DC court rejects bid to put same-sex marriage recognition law to public vote

[JURIST] A judge for the Superior Court of the District of Columbia [official website] ruled [opinion, PDF] Thursday that a law allowing Washington DC to recognize same-sex marriages [JURIST news archive] performed elsewhere is not subject to a public referendum. Reverend Harry Jackson, along with 39 Republican congressmen [Wasington Post report], urged the court to force the DC Council to allow the public to vote on DC's Jury and Marriage Amendment Act of 2009 (JAMA) [text, PDF; JURIST report]. The judge refused, affirming a November decision [text, PDF; JURIST report] by the District of Columbia Board of Elections and Ethics [official website], which held that putting the act to a public vote would violate DC's Human Rights Act [text]. It is unknown whether Jackson will appeal.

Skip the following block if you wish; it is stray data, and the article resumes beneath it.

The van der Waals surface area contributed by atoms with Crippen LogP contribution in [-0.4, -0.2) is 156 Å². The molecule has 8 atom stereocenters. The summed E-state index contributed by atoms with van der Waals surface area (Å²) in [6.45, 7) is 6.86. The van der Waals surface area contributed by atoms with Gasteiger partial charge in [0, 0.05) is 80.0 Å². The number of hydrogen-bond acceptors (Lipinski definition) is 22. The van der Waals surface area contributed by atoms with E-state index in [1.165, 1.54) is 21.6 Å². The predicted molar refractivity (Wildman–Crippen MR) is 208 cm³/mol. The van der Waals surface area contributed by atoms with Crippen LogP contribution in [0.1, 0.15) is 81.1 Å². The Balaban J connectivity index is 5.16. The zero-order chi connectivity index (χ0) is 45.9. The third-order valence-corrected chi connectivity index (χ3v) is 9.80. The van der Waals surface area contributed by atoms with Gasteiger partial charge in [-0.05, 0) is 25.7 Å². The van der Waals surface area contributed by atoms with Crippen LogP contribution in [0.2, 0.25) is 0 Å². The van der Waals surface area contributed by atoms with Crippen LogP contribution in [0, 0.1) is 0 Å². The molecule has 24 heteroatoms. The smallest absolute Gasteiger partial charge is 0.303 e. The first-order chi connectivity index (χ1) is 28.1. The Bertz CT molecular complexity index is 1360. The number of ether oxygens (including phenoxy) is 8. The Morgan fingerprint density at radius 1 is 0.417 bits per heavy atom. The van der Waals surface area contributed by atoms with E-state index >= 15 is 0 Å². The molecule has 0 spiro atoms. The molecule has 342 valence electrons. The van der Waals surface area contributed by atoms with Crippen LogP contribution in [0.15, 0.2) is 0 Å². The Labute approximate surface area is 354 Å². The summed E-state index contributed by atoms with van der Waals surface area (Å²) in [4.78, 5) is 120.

Last month, the DC Council gave both its preliminary and final approval [JURIST reports] to the Religious Freedom and Civil Marriage Equality Amendment Act of 2009 [text, PDF], which would allow same-sex marriages to be performed in DC. Mayor Adrian Fenty must still sign the law, and Congress must not act to block it before it goes into effect. If the marriage bill becomes law, DC will become the sixth US jurisdiction to recognize marriage between same-sex couples. Same-sex marriage is currently legal in five US states - Massachusetts, Connecticut, Iowa, Vermont, and New Hampshire [JURIST reports].



 

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